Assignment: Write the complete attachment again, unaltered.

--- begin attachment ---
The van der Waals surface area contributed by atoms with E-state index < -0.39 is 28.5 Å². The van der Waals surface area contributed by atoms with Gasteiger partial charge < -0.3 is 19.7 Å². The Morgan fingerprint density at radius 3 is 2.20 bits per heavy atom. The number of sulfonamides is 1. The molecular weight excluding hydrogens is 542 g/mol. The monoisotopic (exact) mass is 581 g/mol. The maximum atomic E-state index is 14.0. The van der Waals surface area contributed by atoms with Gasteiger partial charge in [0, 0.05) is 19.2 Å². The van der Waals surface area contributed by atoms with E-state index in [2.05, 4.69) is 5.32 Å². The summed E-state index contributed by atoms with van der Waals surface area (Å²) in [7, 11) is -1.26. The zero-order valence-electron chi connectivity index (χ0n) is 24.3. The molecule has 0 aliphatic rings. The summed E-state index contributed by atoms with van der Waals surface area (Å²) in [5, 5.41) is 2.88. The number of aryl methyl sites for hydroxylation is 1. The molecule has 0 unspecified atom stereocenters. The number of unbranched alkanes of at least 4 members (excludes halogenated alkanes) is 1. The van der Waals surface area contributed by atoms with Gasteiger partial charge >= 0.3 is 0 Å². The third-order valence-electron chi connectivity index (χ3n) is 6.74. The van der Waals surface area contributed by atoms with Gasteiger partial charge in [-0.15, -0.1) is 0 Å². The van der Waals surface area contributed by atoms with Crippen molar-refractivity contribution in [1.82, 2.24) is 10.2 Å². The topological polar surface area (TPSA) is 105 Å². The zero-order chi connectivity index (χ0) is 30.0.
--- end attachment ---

The van der Waals surface area contributed by atoms with E-state index < -0.39 is 28.5 Å². The van der Waals surface area contributed by atoms with Gasteiger partial charge < -0.3 is 19.7 Å². The Morgan fingerprint density at radius 3 is 2.20 bits per heavy atom. The number of sulfonamides is 1. The molecular weight excluding hydrogens is 542 g/mol. The monoisotopic (exact) mass is 581 g/mol. The maximum atomic E-state index is 14.0. The van der Waals surface area contributed by atoms with Gasteiger partial charge in [0, 0.05) is 19.2 Å². The van der Waals surface area contributed by atoms with E-state index in [2.05, 4.69) is 5.32 Å². The summed E-state index contributed by atoms with van der Waals surface area (Å²) in [7, 11) is -1.26. The zero-order valence-electron chi connectivity index (χ0n) is 24.3. The molecule has 0 aliphatic rings. The summed E-state index contributed by atoms with van der Waals surface area (Å²) in [5, 5.41) is 2.88. The number of aryl methyl sites for hydroxylation is 1. The molecule has 0 unspecified atom stereocenters. The number of unbranched alkanes of at least 4 members (excludes halogenated alkanes) is 1. The van der Waals surface area contributed by atoms with Gasteiger partial charge >= 0.3 is 0 Å². The third-order valence-electron chi connectivity index (χ3n) is 6.74. The van der Waals surface area contributed by atoms with Gasteiger partial charge in [-0.15, -0.1) is 0 Å². The van der Waals surface area contributed by atoms with Crippen molar-refractivity contribution in [1.82, 2.24) is 10.2 Å². The topological polar surface area (TPSA) is 105 Å². The zero-order chi connectivity index (χ0) is 30.0.